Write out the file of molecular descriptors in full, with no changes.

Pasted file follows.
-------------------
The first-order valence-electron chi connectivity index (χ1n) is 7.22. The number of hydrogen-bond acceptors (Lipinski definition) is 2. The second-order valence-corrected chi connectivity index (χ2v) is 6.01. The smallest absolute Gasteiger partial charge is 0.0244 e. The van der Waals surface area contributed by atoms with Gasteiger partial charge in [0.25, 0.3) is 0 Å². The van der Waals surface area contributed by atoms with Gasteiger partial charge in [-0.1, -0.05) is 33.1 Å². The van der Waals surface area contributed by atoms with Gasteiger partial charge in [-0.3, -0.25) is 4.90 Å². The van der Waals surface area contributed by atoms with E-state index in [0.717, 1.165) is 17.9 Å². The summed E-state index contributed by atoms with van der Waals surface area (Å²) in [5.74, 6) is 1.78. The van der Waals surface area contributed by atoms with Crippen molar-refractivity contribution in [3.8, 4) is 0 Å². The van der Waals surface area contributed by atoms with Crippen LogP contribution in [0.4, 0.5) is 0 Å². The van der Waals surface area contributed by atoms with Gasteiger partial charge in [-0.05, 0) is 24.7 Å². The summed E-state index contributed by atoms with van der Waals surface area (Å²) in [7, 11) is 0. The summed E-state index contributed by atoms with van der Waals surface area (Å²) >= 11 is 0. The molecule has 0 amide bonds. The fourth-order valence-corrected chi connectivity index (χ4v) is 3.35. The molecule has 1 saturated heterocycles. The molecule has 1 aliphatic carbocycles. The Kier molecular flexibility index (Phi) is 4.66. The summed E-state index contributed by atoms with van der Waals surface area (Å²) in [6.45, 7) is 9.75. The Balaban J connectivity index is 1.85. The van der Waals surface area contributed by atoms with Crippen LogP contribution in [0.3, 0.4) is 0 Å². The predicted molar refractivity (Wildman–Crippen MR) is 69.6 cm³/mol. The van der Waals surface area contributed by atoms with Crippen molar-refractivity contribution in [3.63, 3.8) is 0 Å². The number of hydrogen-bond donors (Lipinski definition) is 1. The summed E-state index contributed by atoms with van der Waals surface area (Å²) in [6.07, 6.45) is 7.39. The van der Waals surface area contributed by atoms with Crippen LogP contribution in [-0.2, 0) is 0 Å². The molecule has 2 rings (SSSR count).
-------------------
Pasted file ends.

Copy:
The first-order valence-electron chi connectivity index (χ1n) is 7.22. The number of hydrogen-bond acceptors (Lipinski definition) is 2. The second-order valence-corrected chi connectivity index (χ2v) is 6.01. The smallest absolute Gasteiger partial charge is 0.0244 e. The van der Waals surface area contributed by atoms with Gasteiger partial charge in [0.25, 0.3) is 0 Å². The van der Waals surface area contributed by atoms with Gasteiger partial charge in [-0.1, -0.05) is 33.1 Å². The van der Waals surface area contributed by atoms with Gasteiger partial charge in [-0.3, -0.25) is 4.90 Å². The van der Waals surface area contributed by atoms with E-state index in [0.717, 1.165) is 17.9 Å². The summed E-state index contributed by atoms with van der Waals surface area (Å²) in [5.74, 6) is 1.78. The van der Waals surface area contributed by atoms with Crippen molar-refractivity contribution in [3.8, 4) is 0 Å². The van der Waals surface area contributed by atoms with Crippen LogP contribution in [0.4, 0.5) is 0 Å². The van der Waals surface area contributed by atoms with Gasteiger partial charge in [-0.05, 0) is 24.7 Å². The summed E-state index contributed by atoms with van der Waals surface area (Å²) in [7, 11) is 0. The summed E-state index contributed by atoms with van der Waals surface area (Å²) >= 11 is 0. The molecule has 0 amide bonds. The fourth-order valence-corrected chi connectivity index (χ4v) is 3.35. The molecule has 1 saturated heterocycles. The molecule has 1 aliphatic carbocycles. The Kier molecular flexibility index (Phi) is 4.66. The summed E-state index contributed by atoms with van der Waals surface area (Å²) in [6.45, 7) is 9.75. The Balaban J connectivity index is 1.85. The van der Waals surface area contributed by atoms with Crippen LogP contribution in [0.3, 0.4) is 0 Å². The predicted molar refractivity (Wildman–Crippen MR) is 69.6 cm³/mol. The van der Waals surface area contributed by atoms with Crippen molar-refractivity contribution in [3.63, 3.8) is 0 Å². The number of hydrogen-bond donors (Lipinski definition) is 1. The summed E-state index contributed by atoms with van der Waals surface area (Å²) in [6.07, 6.45) is 7.39. The van der Waals surface area contributed by atoms with Crippen LogP contribution in [-0.2, 0) is 0 Å². The molecule has 2 rings (SSSR count).